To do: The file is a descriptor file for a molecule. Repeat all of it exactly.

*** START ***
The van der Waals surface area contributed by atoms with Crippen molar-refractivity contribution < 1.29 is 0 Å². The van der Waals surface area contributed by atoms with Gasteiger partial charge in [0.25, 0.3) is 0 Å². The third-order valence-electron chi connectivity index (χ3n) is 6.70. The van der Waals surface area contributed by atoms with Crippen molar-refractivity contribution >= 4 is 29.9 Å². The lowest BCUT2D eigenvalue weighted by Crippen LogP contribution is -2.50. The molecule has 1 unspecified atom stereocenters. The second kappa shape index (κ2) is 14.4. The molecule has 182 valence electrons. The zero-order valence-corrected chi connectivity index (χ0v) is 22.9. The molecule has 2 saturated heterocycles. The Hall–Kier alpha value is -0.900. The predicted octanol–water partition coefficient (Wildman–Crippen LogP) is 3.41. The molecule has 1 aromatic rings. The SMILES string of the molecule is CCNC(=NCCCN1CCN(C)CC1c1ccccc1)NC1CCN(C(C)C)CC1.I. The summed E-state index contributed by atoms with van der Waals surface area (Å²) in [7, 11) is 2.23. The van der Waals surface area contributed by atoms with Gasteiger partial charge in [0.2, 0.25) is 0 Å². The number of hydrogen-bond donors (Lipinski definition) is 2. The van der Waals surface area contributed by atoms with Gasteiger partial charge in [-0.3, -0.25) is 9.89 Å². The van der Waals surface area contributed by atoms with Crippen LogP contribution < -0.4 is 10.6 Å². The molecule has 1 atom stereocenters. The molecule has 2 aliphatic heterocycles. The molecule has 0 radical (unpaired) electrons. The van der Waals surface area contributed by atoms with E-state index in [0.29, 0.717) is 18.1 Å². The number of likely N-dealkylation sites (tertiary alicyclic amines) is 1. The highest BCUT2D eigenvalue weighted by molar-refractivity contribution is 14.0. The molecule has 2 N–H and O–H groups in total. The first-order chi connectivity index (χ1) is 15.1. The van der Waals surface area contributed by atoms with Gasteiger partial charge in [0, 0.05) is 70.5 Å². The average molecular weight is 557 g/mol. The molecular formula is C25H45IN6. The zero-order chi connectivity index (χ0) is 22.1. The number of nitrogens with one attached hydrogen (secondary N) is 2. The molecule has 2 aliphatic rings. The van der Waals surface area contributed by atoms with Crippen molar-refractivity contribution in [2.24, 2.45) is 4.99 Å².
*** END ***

The van der Waals surface area contributed by atoms with Crippen molar-refractivity contribution < 1.29 is 0 Å². The van der Waals surface area contributed by atoms with Gasteiger partial charge in [0.25, 0.3) is 0 Å². The third-order valence-electron chi connectivity index (χ3n) is 6.70. The van der Waals surface area contributed by atoms with Crippen molar-refractivity contribution >= 4 is 29.9 Å². The lowest BCUT2D eigenvalue weighted by Crippen LogP contribution is -2.50. The molecule has 1 unspecified atom stereocenters. The second kappa shape index (κ2) is 14.4. The molecule has 182 valence electrons. The zero-order valence-corrected chi connectivity index (χ0v) is 22.9. The molecule has 2 saturated heterocycles. The Hall–Kier alpha value is -0.900. The predicted octanol–water partition coefficient (Wildman–Crippen LogP) is 3.41. The molecule has 1 aromatic rings. The SMILES string of the molecule is CCNC(=NCCCN1CCN(C)CC1c1ccccc1)NC1CCN(C(C)C)CC1.I. The summed E-state index contributed by atoms with van der Waals surface area (Å²) in [7, 11) is 2.23. The van der Waals surface area contributed by atoms with Gasteiger partial charge in [0.2, 0.25) is 0 Å². The number of hydrogen-bond donors (Lipinski definition) is 2. The van der Waals surface area contributed by atoms with Gasteiger partial charge in [-0.3, -0.25) is 9.89 Å². The van der Waals surface area contributed by atoms with Crippen LogP contribution < -0.4 is 10.6 Å². The molecule has 1 atom stereocenters. The molecule has 2 aliphatic heterocycles. The molecule has 0 radical (unpaired) electrons. The van der Waals surface area contributed by atoms with E-state index in [0.29, 0.717) is 18.1 Å². The number of likely N-dealkylation sites (tertiary alicyclic amines) is 1. The highest BCUT2D eigenvalue weighted by molar-refractivity contribution is 14.0. The molecule has 2 N–H and O–H groups in total. The first-order chi connectivity index (χ1) is 15.1. The van der Waals surface area contributed by atoms with Gasteiger partial charge in [0, 0.05) is 70.5 Å². The average molecular weight is 557 g/mol. The molecular formula is C25H45IN6. The zero-order chi connectivity index (χ0) is 22.1. The number of nitrogens with one attached hydrogen (secondary N) is 2. The molecule has 2 aliphatic rings. The van der Waals surface area contributed by atoms with Crippen molar-refractivity contribution in [2.24, 2.45) is 4.99 Å².